Once day a year in Bogotá they ban all cars except taxis and buses from being driven, and today was that day. As you can imagine all forms of public transit (cabs, buses, etc) were packed to the brim, so I decided to walk around the city today. I initially planned to do the Bogota Grafitti tour but I got lost and ended up doing my own graffiti tour since there’s very elaborate graffiti practically everywhere you look. Bogotá is on a grid system and is considered an easy city to navigate, but I seem to have no internal compass.
After walking in circles for roughly 1.5 hours I arrived (late) at the meeting point for the tour, so decided to take the Cable Car up to Monserrate. Monserrate, considered a symbol of Bogota lies in the east hills, and can be reached by Funicular, Cable Car, or a walking trail. Sadly the walking trail is too dangerous to do during the week due to armed robberies, so I took the Cable Car.
The weather gods really haven’t cooperated with me since I got to Colombia, but I hear that’s just Bogotá. Actually the weather here reminds me a lot of San Francisco in the winter, cool and rainy. Because of the bad weather I wasn’t able to see the usually spectacular view of the city from above, which is a bummer. Sorta like the first time I visited San Francisco and couldn’t see the Golden Gate Bridge through the fog. Ok I’ll stop complaining now..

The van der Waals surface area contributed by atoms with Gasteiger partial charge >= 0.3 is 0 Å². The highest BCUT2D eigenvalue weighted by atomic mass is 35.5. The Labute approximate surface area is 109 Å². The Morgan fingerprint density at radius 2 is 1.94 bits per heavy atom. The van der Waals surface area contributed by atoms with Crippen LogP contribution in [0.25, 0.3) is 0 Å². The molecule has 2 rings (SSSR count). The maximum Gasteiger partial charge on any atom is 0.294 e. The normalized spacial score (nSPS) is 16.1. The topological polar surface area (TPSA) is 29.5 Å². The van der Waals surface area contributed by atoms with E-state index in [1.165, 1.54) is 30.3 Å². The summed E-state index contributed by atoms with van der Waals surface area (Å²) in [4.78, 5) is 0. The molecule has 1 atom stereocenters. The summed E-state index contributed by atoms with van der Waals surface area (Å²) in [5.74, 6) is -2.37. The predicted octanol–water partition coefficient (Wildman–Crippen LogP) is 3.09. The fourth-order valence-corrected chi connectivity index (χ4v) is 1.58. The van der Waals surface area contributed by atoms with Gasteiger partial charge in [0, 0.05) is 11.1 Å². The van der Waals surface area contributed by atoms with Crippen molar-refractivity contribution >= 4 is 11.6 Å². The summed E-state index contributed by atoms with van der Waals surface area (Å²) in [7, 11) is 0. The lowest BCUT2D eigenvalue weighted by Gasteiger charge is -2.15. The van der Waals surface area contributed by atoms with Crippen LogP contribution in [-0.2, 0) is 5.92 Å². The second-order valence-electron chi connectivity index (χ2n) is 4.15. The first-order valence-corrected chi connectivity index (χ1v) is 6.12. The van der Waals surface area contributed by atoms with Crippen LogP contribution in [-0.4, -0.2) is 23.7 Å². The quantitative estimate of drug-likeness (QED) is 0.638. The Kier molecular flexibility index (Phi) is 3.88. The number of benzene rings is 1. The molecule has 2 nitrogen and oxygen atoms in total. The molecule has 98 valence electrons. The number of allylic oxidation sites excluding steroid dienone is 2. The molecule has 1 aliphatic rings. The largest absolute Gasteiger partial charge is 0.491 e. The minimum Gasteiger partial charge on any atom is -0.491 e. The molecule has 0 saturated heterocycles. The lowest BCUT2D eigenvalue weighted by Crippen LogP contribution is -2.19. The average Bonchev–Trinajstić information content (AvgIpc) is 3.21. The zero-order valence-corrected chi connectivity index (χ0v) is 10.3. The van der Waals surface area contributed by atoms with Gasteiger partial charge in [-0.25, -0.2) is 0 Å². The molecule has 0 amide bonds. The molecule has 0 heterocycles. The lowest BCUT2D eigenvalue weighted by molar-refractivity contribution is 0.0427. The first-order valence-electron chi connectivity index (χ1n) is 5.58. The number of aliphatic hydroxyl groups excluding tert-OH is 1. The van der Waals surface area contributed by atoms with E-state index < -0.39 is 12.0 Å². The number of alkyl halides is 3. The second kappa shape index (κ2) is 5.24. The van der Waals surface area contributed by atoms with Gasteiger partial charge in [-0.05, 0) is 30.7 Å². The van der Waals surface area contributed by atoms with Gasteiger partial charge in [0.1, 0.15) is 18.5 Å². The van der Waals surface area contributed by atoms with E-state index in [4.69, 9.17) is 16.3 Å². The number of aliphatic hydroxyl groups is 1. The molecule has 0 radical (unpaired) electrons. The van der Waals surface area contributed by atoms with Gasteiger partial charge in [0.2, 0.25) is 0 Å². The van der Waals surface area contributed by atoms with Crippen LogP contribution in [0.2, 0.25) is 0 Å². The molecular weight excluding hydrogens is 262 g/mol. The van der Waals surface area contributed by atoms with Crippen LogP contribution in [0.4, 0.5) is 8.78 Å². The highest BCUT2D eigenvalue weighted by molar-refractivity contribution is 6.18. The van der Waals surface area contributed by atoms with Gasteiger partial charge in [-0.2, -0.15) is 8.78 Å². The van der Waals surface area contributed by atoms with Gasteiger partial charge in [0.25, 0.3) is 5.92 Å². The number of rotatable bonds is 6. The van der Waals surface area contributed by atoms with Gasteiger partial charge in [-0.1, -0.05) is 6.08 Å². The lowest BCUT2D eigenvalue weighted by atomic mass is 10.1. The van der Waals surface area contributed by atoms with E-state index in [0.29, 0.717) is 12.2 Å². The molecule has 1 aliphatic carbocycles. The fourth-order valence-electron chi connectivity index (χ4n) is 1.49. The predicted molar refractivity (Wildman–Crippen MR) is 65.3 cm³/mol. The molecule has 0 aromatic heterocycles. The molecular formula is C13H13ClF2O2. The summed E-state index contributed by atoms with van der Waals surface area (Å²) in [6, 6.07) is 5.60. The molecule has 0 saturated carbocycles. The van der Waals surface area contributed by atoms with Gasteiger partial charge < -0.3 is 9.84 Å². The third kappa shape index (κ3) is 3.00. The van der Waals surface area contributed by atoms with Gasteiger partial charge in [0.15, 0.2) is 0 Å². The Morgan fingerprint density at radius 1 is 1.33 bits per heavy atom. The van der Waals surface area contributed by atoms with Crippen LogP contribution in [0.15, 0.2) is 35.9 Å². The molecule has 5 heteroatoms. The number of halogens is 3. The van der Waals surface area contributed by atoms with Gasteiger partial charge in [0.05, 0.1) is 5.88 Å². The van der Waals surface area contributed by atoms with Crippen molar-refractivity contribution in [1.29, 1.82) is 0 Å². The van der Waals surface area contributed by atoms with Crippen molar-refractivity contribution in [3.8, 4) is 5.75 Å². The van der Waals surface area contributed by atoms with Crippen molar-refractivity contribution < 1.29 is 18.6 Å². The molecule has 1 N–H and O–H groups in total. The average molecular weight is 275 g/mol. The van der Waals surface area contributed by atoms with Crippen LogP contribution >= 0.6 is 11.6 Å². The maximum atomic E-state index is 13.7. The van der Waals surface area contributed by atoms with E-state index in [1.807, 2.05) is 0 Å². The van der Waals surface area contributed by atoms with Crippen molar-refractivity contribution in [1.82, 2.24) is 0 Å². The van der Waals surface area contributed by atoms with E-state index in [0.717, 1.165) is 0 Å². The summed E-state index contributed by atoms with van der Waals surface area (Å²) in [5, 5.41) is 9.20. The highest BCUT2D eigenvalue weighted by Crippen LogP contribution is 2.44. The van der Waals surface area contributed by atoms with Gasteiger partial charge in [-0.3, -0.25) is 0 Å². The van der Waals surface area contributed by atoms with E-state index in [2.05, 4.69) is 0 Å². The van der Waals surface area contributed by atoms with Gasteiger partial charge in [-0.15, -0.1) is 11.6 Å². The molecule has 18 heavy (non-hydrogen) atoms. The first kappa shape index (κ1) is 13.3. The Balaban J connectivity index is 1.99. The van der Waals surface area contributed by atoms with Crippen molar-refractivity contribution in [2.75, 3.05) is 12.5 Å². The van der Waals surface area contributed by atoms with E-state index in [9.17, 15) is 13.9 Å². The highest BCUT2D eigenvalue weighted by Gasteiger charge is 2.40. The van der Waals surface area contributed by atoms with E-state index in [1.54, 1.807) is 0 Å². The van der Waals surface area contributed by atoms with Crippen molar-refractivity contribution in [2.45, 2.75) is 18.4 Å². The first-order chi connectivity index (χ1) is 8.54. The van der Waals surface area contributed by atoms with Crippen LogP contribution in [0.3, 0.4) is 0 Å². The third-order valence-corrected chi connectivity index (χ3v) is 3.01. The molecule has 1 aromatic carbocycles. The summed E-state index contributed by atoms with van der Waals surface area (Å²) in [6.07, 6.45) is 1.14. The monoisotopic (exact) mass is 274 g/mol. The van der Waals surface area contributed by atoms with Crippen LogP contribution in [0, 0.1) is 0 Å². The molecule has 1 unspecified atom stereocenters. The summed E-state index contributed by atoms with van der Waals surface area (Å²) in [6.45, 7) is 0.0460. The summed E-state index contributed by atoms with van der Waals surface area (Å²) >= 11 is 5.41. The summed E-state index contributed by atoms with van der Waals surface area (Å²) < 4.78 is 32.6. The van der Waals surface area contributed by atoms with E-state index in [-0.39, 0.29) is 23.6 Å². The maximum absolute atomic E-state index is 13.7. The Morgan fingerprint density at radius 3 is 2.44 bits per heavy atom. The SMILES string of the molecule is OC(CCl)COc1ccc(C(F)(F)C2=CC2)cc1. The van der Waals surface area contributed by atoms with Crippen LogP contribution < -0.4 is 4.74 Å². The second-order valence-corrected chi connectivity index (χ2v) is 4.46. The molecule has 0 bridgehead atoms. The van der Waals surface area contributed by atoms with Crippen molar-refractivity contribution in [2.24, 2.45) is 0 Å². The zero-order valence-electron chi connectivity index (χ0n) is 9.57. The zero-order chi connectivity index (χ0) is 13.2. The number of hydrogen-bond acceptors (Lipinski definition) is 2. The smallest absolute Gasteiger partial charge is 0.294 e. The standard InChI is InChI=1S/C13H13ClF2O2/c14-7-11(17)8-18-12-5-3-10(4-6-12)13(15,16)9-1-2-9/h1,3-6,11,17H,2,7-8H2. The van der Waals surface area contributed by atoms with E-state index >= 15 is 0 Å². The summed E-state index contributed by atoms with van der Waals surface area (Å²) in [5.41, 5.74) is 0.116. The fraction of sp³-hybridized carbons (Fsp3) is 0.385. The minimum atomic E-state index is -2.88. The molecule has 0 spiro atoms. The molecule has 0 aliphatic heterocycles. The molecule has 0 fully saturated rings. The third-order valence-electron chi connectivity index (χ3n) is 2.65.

It was on Monserrate that I began to have the first realization of “OH MY GOD I’m really doing this”. Quit my job ~2 weeks ago and left my boyfriend and dog behind to see South America for two months. Because Bogotá is a modern city, it really hasn’t felt THAT different than the US. With McDonalds and Dunkin’ Donuts on every corner, it just doesn’t feel very foreign to me.
Sadly I wasn’t able to capture the best part of the day on film. Walking through the middle of a normally busy street in Bogotá, I notice a pet rabbit hopping through the street. To the left I see a Pitt Bull sans leash named “Killer” run up, and inches before being eaten the rabbit was saved by its owner and returned to a crying little boy. A few blocks later I get caught in a torrential downpour and run under the side of a building to take refuge. As I glance to the right I notice a woman standing right next to me wearing practically nothing. No nice way to say this, I almost ran into a whorehouse to avoid the rain. Pure class Bogotá!
I’m ready to get out of the city and see what I came here for, the natural beauty of the country.
Next stop: Villa de Leyva